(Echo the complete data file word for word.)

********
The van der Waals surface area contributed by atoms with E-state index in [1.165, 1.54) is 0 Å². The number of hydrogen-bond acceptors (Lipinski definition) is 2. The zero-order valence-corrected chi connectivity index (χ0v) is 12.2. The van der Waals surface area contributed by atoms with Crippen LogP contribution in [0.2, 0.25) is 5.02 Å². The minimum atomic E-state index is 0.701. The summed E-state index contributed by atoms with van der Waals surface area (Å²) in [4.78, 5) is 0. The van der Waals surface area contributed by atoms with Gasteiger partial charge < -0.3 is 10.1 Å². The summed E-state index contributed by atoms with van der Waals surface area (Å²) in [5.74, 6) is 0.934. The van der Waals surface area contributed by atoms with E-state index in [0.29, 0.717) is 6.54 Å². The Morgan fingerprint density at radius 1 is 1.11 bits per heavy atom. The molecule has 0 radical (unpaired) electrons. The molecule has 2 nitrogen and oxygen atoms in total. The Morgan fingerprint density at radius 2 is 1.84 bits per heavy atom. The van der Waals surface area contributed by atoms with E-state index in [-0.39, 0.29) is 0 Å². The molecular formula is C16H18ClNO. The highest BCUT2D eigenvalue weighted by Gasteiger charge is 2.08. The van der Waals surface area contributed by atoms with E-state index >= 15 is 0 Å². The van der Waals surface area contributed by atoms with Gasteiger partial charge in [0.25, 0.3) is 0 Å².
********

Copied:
The van der Waals surface area contributed by atoms with E-state index in [1.165, 1.54) is 0 Å². The number of hydrogen-bond acceptors (Lipinski definition) is 2. The zero-order valence-corrected chi connectivity index (χ0v) is 12.2. The van der Waals surface area contributed by atoms with Crippen LogP contribution in [0.2, 0.25) is 5.02 Å². The minimum atomic E-state index is 0.701. The summed E-state index contributed by atoms with van der Waals surface area (Å²) in [4.78, 5) is 0. The van der Waals surface area contributed by atoms with Gasteiger partial charge < -0.3 is 10.1 Å². The summed E-state index contributed by atoms with van der Waals surface area (Å²) in [5.74, 6) is 0.934. The van der Waals surface area contributed by atoms with E-state index in [0.29, 0.717) is 6.54 Å². The Morgan fingerprint density at radius 1 is 1.11 bits per heavy atom. The molecule has 0 radical (unpaired) electrons. The molecule has 2 nitrogen and oxygen atoms in total. The Morgan fingerprint density at radius 2 is 1.84 bits per heavy atom. The van der Waals surface area contributed by atoms with E-state index in [-0.39, 0.29) is 0 Å². The molecular formula is C16H18ClNO. The highest BCUT2D eigenvalue weighted by Gasteiger charge is 2.08. The van der Waals surface area contributed by atoms with E-state index >= 15 is 0 Å². The van der Waals surface area contributed by atoms with Gasteiger partial charge in [0.25, 0.3) is 0 Å².